07/29/2011 - 07/29/2011 63 °F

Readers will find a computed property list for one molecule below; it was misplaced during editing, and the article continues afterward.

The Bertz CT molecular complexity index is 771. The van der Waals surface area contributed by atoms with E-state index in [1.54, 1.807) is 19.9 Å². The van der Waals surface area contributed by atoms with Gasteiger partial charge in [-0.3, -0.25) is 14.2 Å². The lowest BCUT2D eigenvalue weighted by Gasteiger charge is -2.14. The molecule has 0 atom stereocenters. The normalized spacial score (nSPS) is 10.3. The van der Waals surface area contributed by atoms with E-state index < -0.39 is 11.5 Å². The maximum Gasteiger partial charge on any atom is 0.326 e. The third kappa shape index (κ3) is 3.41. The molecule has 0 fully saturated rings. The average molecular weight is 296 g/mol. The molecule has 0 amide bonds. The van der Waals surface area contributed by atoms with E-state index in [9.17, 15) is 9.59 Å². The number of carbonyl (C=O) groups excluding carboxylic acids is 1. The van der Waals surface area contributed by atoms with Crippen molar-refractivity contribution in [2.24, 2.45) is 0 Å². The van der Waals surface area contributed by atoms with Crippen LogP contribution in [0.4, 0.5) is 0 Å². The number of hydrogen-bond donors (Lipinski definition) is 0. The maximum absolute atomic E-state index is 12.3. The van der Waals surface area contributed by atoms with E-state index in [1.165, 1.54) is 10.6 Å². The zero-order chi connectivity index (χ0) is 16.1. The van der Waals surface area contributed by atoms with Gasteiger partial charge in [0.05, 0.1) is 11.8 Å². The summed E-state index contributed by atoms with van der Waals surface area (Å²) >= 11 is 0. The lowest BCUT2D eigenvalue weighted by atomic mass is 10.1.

We ate together again this morning, and I packed a couple of extra rolls, meat, cheese, and bananas just in case the buffet on the train wasn't a meal (and it wasn't). The 6 hour train trip started out as a novelty but soon wore off after the 5th 10 minute stop on the tracks because of construction on a high-speed rail (ironic, I think so). When arriving at Warsaw, we didn't know what to expect because all we'd heard from the Polish community is that Krakow is so nice every time we mentioned Warsaw. Chris and I, however, were quite taken with our first view of the city with the towering Palace of Culture and Science (reminds me of ghostbusters for some reason). After checking into our gorgeous hotel, Polonia Palace, we went on for a bite of burritos at the seamingly admired Mexican joint down the block. The chips were stale, the beef burrito had chewy steak, and the beer was fine. The menu said it all, if you can read the inscription. Maybe we should have done fine dining at the McDonalds instead. Burning off the calories was easy on our, get this, 6.5 mile hike around the town, yes, at 6:00. Let me show you the sights (Griswald style, as Taylor suggests). First was the Saxon Gardens' huge fountain next to the Tomb of the Unknown Soldier (huh, we aren't the only ones with such a thing), policed by two guards stiff as statues. The whole walk was specifically for 4 monuments of the era of WWII and the Polish Jew massacre. Before we got to the first monument, on the ground was the mark of the Ghetto Wall, where the jews were isolated by the Nazis. The first monument was the Monument to those Fallen and Murdered in the East. It was a depiction of a rail car with crosses and a track etched with names. Check out this "beautiful" shot at dusk. Next came the Umschlagplatz Monument, the site of a former railway siding. It was here that 300,000 plus were carted from the Ghetto to camps. Next to last was the Monument to the Heroes of the Ghetto , showing the struggle of the last in the Ghetto as it was torched in total. Finally we came to the Pawiak Prison. This is were Poles and Jews were arrested by Germans. The tree has obituaries nailed to it. We had a sombre walk home, but it was a good history lesson.